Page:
A major focus of our work in recent years – with clients and in our training programs -, has been the remarkable development in neuroscience and the wonderful information we now have about the amazing human brain. Neuroplasticity is the ability of our brains to change continuously throughout our lives.
Plastic brains? What? Now before you think our brains are made of Gladwrap or Tupperware, when we talk about plastic brains, we mean the brain’s ability to change throughout our ENTIRE lives; the capacity of our brain to change with learning.
Once upon a time it was thought that as we aged, the connections in our brain became fixed, and then simply faded. We used to think of our brain as a machine, like a computer, “hardwired”, uncompromising and unchanging. We thought of the brain as a non-renewable organ and that brain cells slowly died as we got older. “Plasticity” originates from the Greek word “plastikos”, or the Latin “plasticus” meaning “able to be moulded”. This definitely conjures up a brain that is malleable, teachable, subject to changing, doesn’t it?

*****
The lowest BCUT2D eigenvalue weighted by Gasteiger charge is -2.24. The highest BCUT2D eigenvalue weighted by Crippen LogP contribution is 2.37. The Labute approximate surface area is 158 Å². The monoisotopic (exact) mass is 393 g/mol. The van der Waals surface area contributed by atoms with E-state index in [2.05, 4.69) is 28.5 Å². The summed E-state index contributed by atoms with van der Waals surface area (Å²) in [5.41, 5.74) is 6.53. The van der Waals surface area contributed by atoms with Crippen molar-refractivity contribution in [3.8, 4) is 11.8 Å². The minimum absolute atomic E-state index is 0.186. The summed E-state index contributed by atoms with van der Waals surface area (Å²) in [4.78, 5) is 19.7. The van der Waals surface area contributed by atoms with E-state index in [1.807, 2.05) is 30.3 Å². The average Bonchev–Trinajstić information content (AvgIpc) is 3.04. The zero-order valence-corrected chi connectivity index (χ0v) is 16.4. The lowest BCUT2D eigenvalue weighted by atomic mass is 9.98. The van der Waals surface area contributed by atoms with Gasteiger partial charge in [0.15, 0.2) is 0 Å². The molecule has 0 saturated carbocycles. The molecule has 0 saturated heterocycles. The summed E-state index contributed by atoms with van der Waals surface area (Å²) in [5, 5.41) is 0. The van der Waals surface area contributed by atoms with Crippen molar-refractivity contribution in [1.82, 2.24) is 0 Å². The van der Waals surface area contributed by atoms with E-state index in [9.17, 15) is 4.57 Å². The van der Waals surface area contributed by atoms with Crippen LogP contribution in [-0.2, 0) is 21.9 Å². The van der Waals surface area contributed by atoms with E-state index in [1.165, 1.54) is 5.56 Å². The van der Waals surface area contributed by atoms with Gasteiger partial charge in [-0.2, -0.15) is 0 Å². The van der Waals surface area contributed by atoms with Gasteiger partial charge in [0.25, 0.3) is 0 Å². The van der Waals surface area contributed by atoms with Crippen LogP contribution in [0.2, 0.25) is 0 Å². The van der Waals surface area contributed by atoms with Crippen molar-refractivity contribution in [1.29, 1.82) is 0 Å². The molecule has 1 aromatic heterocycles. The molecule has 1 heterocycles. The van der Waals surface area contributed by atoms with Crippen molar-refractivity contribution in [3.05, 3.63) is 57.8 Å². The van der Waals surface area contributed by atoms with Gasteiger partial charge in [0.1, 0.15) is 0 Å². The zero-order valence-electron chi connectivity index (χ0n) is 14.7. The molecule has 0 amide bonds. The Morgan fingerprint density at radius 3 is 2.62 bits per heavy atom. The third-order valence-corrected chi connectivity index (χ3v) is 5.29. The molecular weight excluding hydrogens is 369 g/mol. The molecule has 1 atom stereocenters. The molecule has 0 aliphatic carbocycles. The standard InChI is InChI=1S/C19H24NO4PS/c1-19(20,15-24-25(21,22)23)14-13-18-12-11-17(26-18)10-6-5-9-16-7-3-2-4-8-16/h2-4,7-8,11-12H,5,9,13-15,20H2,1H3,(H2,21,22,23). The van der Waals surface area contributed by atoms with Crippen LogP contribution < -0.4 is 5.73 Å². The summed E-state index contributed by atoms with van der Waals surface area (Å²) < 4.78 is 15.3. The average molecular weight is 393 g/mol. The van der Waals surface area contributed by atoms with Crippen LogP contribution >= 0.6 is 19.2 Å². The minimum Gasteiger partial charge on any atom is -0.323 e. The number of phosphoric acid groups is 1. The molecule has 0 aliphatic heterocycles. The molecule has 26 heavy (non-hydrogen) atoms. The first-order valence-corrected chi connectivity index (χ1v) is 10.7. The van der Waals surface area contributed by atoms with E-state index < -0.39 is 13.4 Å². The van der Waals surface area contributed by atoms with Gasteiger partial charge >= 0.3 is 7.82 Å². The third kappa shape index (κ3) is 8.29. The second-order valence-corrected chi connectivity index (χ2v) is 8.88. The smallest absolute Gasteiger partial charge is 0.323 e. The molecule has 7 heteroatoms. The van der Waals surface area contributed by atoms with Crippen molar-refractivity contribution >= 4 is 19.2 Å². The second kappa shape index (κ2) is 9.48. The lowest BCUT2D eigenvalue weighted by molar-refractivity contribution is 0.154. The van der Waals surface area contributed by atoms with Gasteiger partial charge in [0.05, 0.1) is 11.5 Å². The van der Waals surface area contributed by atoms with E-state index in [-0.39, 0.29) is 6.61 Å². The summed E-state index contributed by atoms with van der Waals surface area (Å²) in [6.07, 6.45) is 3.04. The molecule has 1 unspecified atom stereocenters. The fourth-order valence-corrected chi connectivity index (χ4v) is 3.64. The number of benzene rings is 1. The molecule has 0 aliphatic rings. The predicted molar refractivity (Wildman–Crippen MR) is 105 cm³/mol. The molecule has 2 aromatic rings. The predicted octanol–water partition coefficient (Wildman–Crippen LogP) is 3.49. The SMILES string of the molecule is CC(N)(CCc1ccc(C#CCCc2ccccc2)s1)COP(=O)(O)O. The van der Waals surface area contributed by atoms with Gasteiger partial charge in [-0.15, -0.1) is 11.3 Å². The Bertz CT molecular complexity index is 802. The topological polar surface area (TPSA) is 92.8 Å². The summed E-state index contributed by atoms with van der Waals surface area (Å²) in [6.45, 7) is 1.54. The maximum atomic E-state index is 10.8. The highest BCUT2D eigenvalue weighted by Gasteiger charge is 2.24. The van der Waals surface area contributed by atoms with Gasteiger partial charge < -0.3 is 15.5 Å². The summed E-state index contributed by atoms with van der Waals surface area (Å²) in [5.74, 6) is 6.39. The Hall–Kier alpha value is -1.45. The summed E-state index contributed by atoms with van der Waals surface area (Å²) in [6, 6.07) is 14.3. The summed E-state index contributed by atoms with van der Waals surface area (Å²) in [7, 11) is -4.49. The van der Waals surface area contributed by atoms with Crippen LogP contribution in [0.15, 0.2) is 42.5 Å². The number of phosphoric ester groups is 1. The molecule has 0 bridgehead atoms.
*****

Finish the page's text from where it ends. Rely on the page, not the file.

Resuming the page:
So, the “neuro” part of Neuroplasticity refers to the neurons, the nerve cells that are the building blocks of our brains and our nervous system. Neurons in our brain are cells that take up, process and transmit information. They help us react to our environment. For example, say you are cooking dinner and you accidentally burn your finger when you touch the electric hotplate that you thought had been turned off. The stimulation, burning your finger, is transported by neurons to your central nervous system which in turn stimulates your arm to remove your finger from the hotplate. A typical neuron fires 5-50 times a second – which is pretty handy in the burns prevention department. In the time it has taken you to read the last two paragraphs, quadrillions (yes that’s a real word and a quadrillion has 15 zeros!) of signals have travelled inside your head.
The news about brain plasticity is very good, and we are still learning more as neuroscientists continue to research the human brain. We definitely believe that we all have the capacity to be stronger and more capable at weathering life’s storms – building resilience. As Dr Michael Merzenich (another Brainiac neuroscientist) eloquently explains:
“Whatever the circumstances of a child’s early life, and whatever the history and current state of that child, every human has the built-in power to improve, to change for the better, to significantly restore and often to recover. Tomorrow, that person you see in the mirror can be a stronger, more capable, livelier, more powerfully centered, and still-growing person.”